Chad Sell’s Drag Race Illustrated

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What bet­ter inspi­ra­tion could an artist ask for than a bunch of amaz­ing drag queens? They’re styl­ish, sexy, and sick­en­ing! My work cap­tures the fierce per­son­al­i­ties and per­for­mances of those fab­u­lous fake ladies in a clean, clas­sic style.’

With their larger-than-life pres­ences and glit­tery cos­tumes, the gender-bending stars of RuPaul’s Drag Race are the per­fect sub­jects for por­trai­ture. Illus­tra­tor and comics artist Chad Sell, best known for his his col­lab­o­ra­tion with Logo on RPDR web­comics, and his work on the upcom­ing iOS game Dragopo­lis,  pays awe­some, witty trib­ute to the ladies in an exten­sive series that cap­tures his favorite con­tes­tants’ finest moments.

Check out Chad’s work at www.chadsellcomics.com.

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Chris Burden, How Can You Get On TV

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In the 1970s, Chris Bur­den pro­duced a land­mark series of late-night tele­vi­sion com­mer­cials that blurred the worlds of enter­tain­ment, adver­tis­ing and con­cep­tual art. Appear­ing as idio­syn­cratic inter­rup­tions to the station’s reg­u­lar pro­gram­ming, Burden’s some­times shock­ing, some­times dryly humor­ous adver­tise­ments reveal how eas­ily noto­ri­ety and stature can be bought, manip­u­lated, and sub­verted through pop­u­lar media.

Writes Bur­den: “Dur­ing the early sev­en­ties I con­ceived a way to break the omnipo­tent stran­gle­hold of the air­waves that broad­cast tele­vi­sion had. The solu­tion was to sim­ply pur­chase com­mer­cial adver­tis­ing time and have the sta­tions play my tapes along with their other commercials.”

In this video, Bur­den shares the moti­va­tions and logis­ti­cal com­pli­ca­tions behind his four his­tor­i­cally sig­nif­i­cant ads: Through the Night Softly (1973), Poem for L.A. (1975), Chris Bur­den Promo (1976), Full Finan­cial Dis­clo­sure (1977).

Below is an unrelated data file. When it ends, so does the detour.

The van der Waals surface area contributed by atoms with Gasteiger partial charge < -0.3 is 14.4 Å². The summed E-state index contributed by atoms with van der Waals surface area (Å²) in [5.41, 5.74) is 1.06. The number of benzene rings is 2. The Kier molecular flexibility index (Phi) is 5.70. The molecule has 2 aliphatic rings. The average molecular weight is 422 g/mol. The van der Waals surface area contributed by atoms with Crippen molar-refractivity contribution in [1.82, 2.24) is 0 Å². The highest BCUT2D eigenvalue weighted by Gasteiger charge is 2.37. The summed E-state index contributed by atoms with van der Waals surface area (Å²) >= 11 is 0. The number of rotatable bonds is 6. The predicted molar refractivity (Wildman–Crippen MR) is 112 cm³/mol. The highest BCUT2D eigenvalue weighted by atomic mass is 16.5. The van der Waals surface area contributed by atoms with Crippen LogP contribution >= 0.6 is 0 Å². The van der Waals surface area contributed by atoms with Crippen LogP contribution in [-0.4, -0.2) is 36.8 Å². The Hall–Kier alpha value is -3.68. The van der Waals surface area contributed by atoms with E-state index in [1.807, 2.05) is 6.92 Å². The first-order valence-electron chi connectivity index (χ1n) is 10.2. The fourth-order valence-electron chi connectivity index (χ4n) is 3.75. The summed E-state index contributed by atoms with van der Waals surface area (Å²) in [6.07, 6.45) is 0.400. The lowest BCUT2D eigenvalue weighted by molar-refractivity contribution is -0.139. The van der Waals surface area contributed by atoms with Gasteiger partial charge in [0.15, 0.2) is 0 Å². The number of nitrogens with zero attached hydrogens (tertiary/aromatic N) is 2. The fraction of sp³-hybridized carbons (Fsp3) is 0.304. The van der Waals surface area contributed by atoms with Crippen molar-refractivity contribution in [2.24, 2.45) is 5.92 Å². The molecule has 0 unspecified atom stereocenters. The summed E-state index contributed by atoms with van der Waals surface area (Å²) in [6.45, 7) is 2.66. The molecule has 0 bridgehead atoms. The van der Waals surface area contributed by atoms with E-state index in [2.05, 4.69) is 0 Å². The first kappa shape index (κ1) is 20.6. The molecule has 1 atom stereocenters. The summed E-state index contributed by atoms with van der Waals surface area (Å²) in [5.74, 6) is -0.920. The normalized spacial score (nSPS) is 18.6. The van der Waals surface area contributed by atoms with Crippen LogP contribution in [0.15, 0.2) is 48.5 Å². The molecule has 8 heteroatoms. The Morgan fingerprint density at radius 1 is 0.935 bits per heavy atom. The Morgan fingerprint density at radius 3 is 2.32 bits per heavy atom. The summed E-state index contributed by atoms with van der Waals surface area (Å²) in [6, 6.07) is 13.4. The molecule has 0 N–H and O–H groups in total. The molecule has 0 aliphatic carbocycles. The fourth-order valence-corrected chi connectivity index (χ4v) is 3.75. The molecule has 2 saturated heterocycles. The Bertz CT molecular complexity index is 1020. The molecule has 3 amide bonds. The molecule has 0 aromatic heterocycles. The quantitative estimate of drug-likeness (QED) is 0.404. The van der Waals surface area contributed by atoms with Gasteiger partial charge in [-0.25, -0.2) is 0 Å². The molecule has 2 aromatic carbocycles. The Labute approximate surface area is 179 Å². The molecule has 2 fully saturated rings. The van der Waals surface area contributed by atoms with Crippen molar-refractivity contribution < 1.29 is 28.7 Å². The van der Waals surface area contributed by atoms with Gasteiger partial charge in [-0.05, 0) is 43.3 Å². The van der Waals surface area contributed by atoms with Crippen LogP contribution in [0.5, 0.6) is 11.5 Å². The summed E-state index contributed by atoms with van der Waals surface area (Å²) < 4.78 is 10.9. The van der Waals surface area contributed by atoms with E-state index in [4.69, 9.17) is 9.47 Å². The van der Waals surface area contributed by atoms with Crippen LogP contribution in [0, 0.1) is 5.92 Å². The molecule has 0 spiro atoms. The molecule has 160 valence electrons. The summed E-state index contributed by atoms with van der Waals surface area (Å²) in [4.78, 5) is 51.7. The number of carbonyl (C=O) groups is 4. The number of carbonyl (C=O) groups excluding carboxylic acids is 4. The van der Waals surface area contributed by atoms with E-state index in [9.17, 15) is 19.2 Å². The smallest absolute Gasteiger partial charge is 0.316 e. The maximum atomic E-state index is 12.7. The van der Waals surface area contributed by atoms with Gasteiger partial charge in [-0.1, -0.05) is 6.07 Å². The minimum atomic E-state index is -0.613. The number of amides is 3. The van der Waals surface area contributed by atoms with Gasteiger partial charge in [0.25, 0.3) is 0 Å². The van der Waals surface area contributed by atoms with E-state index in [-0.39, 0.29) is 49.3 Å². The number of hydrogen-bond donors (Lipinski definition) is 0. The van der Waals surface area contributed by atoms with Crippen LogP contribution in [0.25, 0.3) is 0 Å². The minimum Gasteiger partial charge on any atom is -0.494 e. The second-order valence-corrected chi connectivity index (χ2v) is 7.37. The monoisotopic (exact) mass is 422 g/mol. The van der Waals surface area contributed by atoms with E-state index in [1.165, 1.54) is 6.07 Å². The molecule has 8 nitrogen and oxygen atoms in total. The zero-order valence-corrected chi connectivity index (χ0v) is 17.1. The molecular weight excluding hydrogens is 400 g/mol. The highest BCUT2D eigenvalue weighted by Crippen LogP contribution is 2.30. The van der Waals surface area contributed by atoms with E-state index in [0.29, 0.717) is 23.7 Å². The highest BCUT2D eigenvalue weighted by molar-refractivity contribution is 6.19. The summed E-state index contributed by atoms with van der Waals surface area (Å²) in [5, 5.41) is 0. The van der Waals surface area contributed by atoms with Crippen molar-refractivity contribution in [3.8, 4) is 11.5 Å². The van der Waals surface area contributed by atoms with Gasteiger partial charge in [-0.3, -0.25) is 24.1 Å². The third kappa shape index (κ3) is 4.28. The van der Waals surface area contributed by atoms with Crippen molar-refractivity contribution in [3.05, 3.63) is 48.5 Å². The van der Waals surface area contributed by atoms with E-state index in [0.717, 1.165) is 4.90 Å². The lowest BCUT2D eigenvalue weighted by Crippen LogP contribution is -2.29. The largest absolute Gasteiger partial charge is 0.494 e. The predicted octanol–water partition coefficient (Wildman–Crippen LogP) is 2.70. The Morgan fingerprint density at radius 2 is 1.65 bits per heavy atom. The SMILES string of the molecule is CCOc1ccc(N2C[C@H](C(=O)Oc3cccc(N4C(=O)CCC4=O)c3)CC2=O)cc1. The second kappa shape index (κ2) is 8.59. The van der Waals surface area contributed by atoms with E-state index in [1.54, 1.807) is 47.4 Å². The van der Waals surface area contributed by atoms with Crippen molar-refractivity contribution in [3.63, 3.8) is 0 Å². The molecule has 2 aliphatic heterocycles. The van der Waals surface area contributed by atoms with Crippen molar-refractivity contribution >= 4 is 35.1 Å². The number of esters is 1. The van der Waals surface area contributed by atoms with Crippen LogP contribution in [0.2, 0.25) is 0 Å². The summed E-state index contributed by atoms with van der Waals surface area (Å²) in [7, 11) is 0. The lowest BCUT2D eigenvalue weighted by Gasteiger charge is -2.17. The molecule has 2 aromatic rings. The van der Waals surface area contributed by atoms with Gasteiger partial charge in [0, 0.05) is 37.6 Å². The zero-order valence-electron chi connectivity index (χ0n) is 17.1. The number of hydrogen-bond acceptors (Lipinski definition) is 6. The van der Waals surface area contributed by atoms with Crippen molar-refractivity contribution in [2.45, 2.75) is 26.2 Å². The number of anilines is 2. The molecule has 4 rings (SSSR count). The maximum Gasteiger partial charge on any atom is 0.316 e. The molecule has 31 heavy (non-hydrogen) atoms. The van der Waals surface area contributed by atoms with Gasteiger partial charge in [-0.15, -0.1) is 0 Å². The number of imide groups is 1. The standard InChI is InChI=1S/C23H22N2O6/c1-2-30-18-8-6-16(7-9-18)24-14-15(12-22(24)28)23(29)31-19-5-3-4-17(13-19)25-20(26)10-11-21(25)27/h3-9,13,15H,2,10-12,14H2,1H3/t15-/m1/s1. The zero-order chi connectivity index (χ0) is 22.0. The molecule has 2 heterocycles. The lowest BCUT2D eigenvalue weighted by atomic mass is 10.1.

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Prom It’s a Pleasure: Etiquette Film From1961

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The Prom It’s a Plea­sure is a well-produced color film that stars the 1961 Coca-Cola Junior Miss Pageant win­ner as the guide to a well-mannered prom night.

From the phone call ask­ing Junior Miss for the date, to the drop-off at the end of the night, this film details prom eti­quette for the curi­ous and uncouth teenager. It also explains that the boy should call his date’s mother before the dance to find out the color of her dress so he can match the cor­sage to it.

Whole­some six­ties movies often dealt with Amer­i­can morals, and this prom night film is a clas­sic exam­ple. At the high school dance itself, the film shows how to dance, how to ask some­one to dance, ways to ask some­one to dance, how to fill out a dance card, and how to nav­i­gate the refresh­ments, which con­sisted mostly of Coca-Cola, not sur­pris­ingly. In addi­tion to all the prom do’s and don’ts eti­quette tips, this film fea­tures great footage of a typ­i­cal six­ties prom.


RuPaul’s Can I Get An Amen

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The queens test their vocal abil­i­ties as they sing in RuPaul’s 1980s “We Are The World” inspired char­ity sin­gle. This Band Aid/USA For Africa-inspired par­ody is the lat­est viral video to come from “RuPaul’s Drag Race,” star­ring RuPaul along with this season’s top eight queens: Alyssa Edwards, Coco Mon­trese, Jade Jolie, Ivy Win­ters, Jinkx Mon­soon, and Rox­xxy Andrews, Alaska, and Detox, aka “Rolaska­tox.” And they weren’t lip-synching for their lives, here: This singing was live.

This  awe­some faux charity-single does indeed have a lot of heart and humor and is actu­ally not faux at all, since sales of the bizarre song, avail­able now on iTunes, will ben­e­fit a very wor­thy orga­ni­za­tion: the L.A. Gay & Les­bian Cen­ter. Can I get an amen up in here?

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TV Party: The Sublimely Intolerable Show

Glenn O’Brien’s TV Party blew the dust out of New Yorker’s air ducts for four odd years from 1978 to 1982. The hour-long live, unscripted show took advan­tage of New York’s early-ish cable access world — a world man­dated by a deal that cable net­works could have their lit­tle monop­o­lies as long as the pub­lic was granted free access to a cer­tain per­cent­age of air­time. It’s a deal still going on all across Amer­ica today, and after watch­ing a lit­tle TV Party, you’d be a damn fool not to get involved. You see, TV can be fun, and you can make it! As for TV Party — essen­tially a show­case for what O’Brien and friends thought of as cool — it’s not for every­one. But those who like bizarro tele­vi­sion, the down­town New York scene of the day, or cult movies and TV with a cap­i­tal C (Liq­uid Sky or Robin Byrd’s porno talk-show, for instance) will get a seri­ous kick from this exper­i­ment in ‘social­ist TV’ — the TV show that’s a party, but it could also be a polit­i­cal party.